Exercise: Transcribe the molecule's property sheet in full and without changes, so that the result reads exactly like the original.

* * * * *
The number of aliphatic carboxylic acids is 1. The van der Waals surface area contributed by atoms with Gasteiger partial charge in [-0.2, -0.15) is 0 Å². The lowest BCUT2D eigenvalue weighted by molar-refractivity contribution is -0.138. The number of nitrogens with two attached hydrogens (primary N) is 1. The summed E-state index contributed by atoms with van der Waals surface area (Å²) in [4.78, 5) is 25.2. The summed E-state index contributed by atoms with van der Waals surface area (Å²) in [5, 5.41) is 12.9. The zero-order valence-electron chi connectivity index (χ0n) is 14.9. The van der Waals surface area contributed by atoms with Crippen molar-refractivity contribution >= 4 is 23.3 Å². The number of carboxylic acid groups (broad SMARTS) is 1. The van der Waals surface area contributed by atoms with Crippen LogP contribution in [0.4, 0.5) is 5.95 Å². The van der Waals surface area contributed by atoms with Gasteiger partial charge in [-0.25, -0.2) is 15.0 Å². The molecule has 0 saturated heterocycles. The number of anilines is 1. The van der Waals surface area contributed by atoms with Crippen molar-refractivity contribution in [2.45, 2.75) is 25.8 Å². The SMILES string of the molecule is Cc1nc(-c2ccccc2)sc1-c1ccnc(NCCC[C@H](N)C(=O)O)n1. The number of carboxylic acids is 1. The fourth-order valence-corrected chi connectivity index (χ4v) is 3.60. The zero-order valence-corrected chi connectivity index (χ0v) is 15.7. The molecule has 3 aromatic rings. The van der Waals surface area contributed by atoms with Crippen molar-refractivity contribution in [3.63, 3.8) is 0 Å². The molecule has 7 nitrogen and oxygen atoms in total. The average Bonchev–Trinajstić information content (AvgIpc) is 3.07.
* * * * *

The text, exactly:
The number of aliphatic carboxylic acids is 1. The van der Waals surface area contributed by atoms with Gasteiger partial charge in [-0.2, -0.15) is 0 Å². The lowest BCUT2D eigenvalue weighted by molar-refractivity contribution is -0.138. The number of nitrogens with two attached hydrogens (primary N) is 1. The summed E-state index contributed by atoms with van der Waals surface area (Å²) in [4.78, 5) is 25.2. The summed E-state index contributed by atoms with van der Waals surface area (Å²) in [5, 5.41) is 12.9. The zero-order valence-electron chi connectivity index (χ0n) is 14.9. The van der Waals surface area contributed by atoms with Crippen molar-refractivity contribution >= 4 is 23.3 Å². The number of carboxylic acid groups (broad SMARTS) is 1. The van der Waals surface area contributed by atoms with Crippen LogP contribution in [0.4, 0.5) is 5.95 Å². The van der Waals surface area contributed by atoms with Gasteiger partial charge in [-0.25, -0.2) is 15.0 Å². The molecule has 0 saturated heterocycles. The number of anilines is 1. The van der Waals surface area contributed by atoms with Crippen molar-refractivity contribution in [2.45, 2.75) is 25.8 Å². The SMILES string of the molecule is Cc1nc(-c2ccccc2)sc1-c1ccnc(NCCC[C@H](N)C(=O)O)n1. The number of carboxylic acids is 1. The fourth-order valence-corrected chi connectivity index (χ4v) is 3.60. The zero-order valence-corrected chi connectivity index (χ0v) is 15.7. The molecule has 3 aromatic rings. The van der Waals surface area contributed by atoms with Crippen molar-refractivity contribution in [3.63, 3.8) is 0 Å². The molecule has 7 nitrogen and oxygen atoms in total. The average Bonchev–Trinajstić information content (AvgIpc) is 3.07.